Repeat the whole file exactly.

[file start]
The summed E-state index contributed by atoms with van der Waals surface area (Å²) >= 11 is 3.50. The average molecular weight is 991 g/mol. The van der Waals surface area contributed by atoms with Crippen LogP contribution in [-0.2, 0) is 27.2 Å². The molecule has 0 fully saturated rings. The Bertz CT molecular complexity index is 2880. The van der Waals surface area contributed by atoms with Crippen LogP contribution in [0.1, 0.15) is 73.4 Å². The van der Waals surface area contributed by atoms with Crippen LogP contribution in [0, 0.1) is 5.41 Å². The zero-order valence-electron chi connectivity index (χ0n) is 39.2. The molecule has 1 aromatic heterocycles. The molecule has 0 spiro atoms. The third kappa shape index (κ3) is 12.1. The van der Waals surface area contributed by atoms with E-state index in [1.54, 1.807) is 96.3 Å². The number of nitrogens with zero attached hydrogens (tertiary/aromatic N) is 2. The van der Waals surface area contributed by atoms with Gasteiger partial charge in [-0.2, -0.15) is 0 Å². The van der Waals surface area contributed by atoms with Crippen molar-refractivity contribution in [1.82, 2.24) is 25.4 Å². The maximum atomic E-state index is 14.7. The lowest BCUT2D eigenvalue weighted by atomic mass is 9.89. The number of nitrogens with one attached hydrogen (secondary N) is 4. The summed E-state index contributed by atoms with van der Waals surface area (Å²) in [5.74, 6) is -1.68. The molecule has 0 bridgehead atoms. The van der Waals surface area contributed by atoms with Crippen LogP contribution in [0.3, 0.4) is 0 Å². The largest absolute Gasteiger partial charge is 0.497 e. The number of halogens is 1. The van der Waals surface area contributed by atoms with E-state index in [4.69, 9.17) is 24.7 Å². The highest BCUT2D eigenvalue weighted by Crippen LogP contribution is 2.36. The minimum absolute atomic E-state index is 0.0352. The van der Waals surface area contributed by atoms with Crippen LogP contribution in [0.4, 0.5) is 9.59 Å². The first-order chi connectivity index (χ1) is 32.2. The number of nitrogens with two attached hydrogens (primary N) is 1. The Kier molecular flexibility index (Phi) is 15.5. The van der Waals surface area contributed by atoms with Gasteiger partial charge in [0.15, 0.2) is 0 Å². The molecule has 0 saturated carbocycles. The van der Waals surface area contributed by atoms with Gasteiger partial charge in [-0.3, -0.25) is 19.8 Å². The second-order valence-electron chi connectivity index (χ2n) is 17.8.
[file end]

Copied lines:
The summed E-state index contributed by atoms with van der Waals surface area (Å²) >= 11 is 3.50. The average molecular weight is 991 g/mol. The van der Waals surface area contributed by atoms with Crippen LogP contribution in [-0.2, 0) is 27.2 Å². The molecule has 0 fully saturated rings. The Bertz CT molecular complexity index is 2880. The van der Waals surface area contributed by atoms with Crippen LogP contribution in [0.1, 0.15) is 73.4 Å². The van der Waals surface area contributed by atoms with Crippen LogP contribution in [0, 0.1) is 5.41 Å². The zero-order valence-electron chi connectivity index (χ0n) is 39.2. The molecule has 1 aromatic heterocycles. The molecule has 0 spiro atoms. The third kappa shape index (κ3) is 12.1. The van der Waals surface area contributed by atoms with E-state index in [1.54, 1.807) is 96.3 Å². The number of nitrogens with zero attached hydrogens (tertiary/aromatic N) is 2. The van der Waals surface area contributed by atoms with Gasteiger partial charge in [-0.2, -0.15) is 0 Å². The van der Waals surface area contributed by atoms with Crippen molar-refractivity contribution in [1.82, 2.24) is 25.4 Å². The maximum atomic E-state index is 14.7. The lowest BCUT2D eigenvalue weighted by atomic mass is 9.89. The number of nitrogens with one attached hydrogen (secondary N) is 4. The summed E-state index contributed by atoms with van der Waals surface area (Å²) in [5.74, 6) is -1.68. The molecule has 0 bridgehead atoms. The van der Waals surface area contributed by atoms with Crippen LogP contribution in [0.3, 0.4) is 0 Å². The largest absolute Gasteiger partial charge is 0.497 e. The number of halogens is 1. The van der Waals surface area contributed by atoms with E-state index in [4.69, 9.17) is 24.7 Å². The highest BCUT2D eigenvalue weighted by Crippen LogP contribution is 2.36. The minimum absolute atomic E-state index is 0.0352. The van der Waals surface area contributed by atoms with Crippen LogP contribution in [0.4, 0.5) is 9.59 Å². The first-order chi connectivity index (χ1) is 32.2. The number of nitrogens with two attached hydrogens (primary N) is 1. The Kier molecular flexibility index (Phi) is 15.5. The van der Waals surface area contributed by atoms with Gasteiger partial charge in [0.15, 0.2) is 0 Å². The molecule has 0 saturated carbocycles. The van der Waals surface area contributed by atoms with Gasteiger partial charge in [-0.3, -0.25) is 19.8 Å². The second-order valence-electron chi connectivity index (χ2n) is 17.8.